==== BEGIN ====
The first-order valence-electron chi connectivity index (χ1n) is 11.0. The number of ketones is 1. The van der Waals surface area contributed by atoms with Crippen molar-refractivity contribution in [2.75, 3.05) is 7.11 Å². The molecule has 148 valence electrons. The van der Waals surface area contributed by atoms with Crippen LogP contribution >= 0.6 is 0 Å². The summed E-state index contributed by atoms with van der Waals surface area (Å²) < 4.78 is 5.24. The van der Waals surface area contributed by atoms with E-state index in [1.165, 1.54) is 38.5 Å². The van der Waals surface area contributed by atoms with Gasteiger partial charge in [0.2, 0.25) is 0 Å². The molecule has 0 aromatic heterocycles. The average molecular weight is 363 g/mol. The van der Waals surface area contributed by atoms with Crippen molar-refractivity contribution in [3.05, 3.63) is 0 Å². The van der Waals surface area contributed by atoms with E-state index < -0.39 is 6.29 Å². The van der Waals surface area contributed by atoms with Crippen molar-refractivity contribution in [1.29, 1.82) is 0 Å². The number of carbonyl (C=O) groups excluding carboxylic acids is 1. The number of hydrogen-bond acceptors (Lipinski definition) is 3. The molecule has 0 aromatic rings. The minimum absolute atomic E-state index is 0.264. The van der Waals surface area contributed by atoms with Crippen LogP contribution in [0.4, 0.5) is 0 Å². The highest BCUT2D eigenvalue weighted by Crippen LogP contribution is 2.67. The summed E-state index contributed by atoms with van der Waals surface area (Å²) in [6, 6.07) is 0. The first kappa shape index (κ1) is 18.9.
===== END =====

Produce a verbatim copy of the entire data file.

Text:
The first-order valence-electron chi connectivity index (χ1n) is 11.0. The number of ketones is 1. The van der Waals surface area contributed by atoms with Crippen molar-refractivity contribution in [2.75, 3.05) is 7.11 Å². The molecule has 148 valence electrons. The van der Waals surface area contributed by atoms with Crippen LogP contribution >= 0.6 is 0 Å². The summed E-state index contributed by atoms with van der Waals surface area (Å²) < 4.78 is 5.24. The van der Waals surface area contributed by atoms with E-state index in [1.165, 1.54) is 38.5 Å². The van der Waals surface area contributed by atoms with Gasteiger partial charge in [0.2, 0.25) is 0 Å². The molecule has 0 aromatic heterocycles. The average molecular weight is 363 g/mol. The van der Waals surface area contributed by atoms with Crippen molar-refractivity contribution in [3.05, 3.63) is 0 Å². The van der Waals surface area contributed by atoms with E-state index < -0.39 is 6.29 Å². The van der Waals surface area contributed by atoms with Crippen molar-refractivity contribution in [1.29, 1.82) is 0 Å². The number of carbonyl (C=O) groups excluding carboxylic acids is 1. The number of hydrogen-bond acceptors (Lipinski definition) is 3. The molecule has 0 aromatic rings. The minimum absolute atomic E-state index is 0.264. The van der Waals surface area contributed by atoms with Crippen LogP contribution in [0.4, 0.5) is 0 Å². The highest BCUT2D eigenvalue weighted by Crippen LogP contribution is 2.67. The summed E-state index contributed by atoms with van der Waals surface area (Å²) in [6, 6.07) is 0. The first kappa shape index (κ1) is 18.9.